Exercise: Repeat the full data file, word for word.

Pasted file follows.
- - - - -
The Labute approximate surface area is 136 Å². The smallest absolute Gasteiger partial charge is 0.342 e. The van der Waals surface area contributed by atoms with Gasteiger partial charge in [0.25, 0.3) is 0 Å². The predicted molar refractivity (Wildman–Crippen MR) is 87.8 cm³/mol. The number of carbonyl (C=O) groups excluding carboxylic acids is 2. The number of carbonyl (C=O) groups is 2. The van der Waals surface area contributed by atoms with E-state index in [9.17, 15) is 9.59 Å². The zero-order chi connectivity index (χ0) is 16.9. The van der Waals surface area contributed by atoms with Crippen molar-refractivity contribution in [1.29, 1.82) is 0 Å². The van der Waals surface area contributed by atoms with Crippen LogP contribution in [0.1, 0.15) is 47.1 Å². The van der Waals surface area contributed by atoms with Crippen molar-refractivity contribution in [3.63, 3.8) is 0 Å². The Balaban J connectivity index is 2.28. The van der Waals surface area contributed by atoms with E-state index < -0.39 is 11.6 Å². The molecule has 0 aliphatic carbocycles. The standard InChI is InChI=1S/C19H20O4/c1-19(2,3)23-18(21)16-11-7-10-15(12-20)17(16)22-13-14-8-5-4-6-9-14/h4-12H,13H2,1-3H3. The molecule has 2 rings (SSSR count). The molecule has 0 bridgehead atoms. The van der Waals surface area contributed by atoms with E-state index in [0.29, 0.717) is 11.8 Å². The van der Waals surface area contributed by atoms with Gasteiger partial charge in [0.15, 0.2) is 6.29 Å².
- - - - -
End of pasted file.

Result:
The Labute approximate surface area is 136 Å². The smallest absolute Gasteiger partial charge is 0.342 e. The van der Waals surface area contributed by atoms with Gasteiger partial charge in [0.25, 0.3) is 0 Å². The predicted molar refractivity (Wildman–Crippen MR) is 87.8 cm³/mol. The number of carbonyl (C=O) groups excluding carboxylic acids is 2. The number of carbonyl (C=O) groups is 2. The van der Waals surface area contributed by atoms with E-state index in [9.17, 15) is 9.59 Å². The zero-order chi connectivity index (χ0) is 16.9. The van der Waals surface area contributed by atoms with Crippen molar-refractivity contribution in [1.29, 1.82) is 0 Å². The van der Waals surface area contributed by atoms with Crippen LogP contribution in [0.1, 0.15) is 47.1 Å². The van der Waals surface area contributed by atoms with Crippen molar-refractivity contribution in [3.63, 3.8) is 0 Å². The Balaban J connectivity index is 2.28. The van der Waals surface area contributed by atoms with E-state index < -0.39 is 11.6 Å². The molecule has 0 aliphatic carbocycles. The standard InChI is InChI=1S/C19H20O4/c1-19(2,3)23-18(21)16-11-7-10-15(12-20)17(16)22-13-14-8-5-4-6-9-14/h4-12H,13H2,1-3H3. The molecule has 2 rings (SSSR count). The molecule has 0 bridgehead atoms. The van der Waals surface area contributed by atoms with E-state index in [0.29, 0.717) is 11.8 Å². The van der Waals surface area contributed by atoms with Gasteiger partial charge in [0.15, 0.2) is 6.29 Å².